Cerrie Burnell is a television presenter. She co-presents a programme on CBeebies, a children's television channel. An actress by profession, Cerrie is a pretty, blonde haired 29 year old. There is, however, one slight difference between Cerrie and a myriad of other pretty blonde television presenters. Cerrie is missing her lower right arm.
A minority of parents have expressed concern that Ms Burnell's appearance was "scaring" children. One father said he feared it would give his daughter nightmares and a mother said her two-year-old girl could not watch because she thought the presenter had been hurt.
Cerrie says she doesn't take these criticisms personally. But, as she rightly says, these kind of comments highlight the prejudice that disabled people face.
In an interview this week, she said:
"Children come up to me in the street every day and say 'What's that?' I wouldn't say they're frightened but certainly they're inquisitive.
"I would always take the time to explain to a child. All they want is an explanation. They want to know 'What's that?' and 'What's happened?' and 'Why are you different?' And then they will move on."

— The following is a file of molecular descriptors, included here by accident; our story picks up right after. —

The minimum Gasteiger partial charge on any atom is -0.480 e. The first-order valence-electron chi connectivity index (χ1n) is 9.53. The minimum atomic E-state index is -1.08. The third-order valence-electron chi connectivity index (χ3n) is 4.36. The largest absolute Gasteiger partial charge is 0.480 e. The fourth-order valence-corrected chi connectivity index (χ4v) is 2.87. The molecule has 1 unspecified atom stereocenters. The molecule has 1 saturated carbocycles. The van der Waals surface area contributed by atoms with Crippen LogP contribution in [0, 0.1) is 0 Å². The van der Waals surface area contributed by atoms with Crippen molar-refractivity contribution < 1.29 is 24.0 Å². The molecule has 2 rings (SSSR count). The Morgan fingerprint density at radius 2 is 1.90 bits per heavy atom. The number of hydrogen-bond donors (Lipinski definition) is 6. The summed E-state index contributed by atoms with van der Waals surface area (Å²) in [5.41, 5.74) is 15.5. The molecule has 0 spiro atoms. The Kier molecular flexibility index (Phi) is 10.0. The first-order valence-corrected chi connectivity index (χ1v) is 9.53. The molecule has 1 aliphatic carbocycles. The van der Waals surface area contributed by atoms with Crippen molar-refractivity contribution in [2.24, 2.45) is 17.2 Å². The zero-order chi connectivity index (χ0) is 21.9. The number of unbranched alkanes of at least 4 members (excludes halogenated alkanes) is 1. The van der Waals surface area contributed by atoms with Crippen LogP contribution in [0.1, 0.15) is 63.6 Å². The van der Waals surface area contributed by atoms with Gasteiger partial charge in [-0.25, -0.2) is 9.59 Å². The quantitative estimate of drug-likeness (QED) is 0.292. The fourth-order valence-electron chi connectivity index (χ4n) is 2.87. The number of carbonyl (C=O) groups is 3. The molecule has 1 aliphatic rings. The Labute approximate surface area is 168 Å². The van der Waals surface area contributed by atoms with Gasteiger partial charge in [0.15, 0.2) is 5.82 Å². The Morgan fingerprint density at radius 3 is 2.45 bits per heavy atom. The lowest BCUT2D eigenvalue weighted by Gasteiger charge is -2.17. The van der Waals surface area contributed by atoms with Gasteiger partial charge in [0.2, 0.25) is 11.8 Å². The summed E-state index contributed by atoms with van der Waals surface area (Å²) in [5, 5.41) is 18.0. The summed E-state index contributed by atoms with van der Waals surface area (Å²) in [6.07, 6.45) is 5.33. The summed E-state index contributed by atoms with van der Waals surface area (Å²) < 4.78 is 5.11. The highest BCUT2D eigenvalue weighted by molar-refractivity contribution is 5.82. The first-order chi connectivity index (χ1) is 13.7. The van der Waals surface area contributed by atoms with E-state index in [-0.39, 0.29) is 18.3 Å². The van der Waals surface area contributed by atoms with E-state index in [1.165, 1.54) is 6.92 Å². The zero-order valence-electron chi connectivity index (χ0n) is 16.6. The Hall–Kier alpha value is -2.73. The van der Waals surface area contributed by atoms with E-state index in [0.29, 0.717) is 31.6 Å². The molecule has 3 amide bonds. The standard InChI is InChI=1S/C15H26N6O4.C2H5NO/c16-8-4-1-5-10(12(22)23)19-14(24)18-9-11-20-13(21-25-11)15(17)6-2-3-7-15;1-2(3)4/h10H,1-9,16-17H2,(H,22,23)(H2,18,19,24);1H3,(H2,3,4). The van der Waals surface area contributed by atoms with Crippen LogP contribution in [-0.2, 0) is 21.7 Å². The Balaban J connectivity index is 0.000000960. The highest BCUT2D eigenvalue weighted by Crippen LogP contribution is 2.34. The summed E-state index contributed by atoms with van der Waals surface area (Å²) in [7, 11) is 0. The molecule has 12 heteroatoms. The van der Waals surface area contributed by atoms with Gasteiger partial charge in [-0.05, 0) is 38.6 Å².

She hopes that her presence can show young children what they can achieve on merit.
I am not a parent so maybe I'm talking out of my hat here but surely parents should be encouraging their children to accept people who they might see as "different". Surely this is an ideal opportunity for parents to explain to children that some people do have physical disabilities but that this doesn't make them any less a person. If, as a nation, we want to stop prejudice of any description, then I would have thought that the younger the child, the more chance there is of moulding their thoughts against such prejudices.
Parents who can't face explaining this to their children must surely run the risk of passing on their own prejudices and fears of anyone who is "different".
As I said, I am not a parent but I'd be interested to know the views of those of you that are.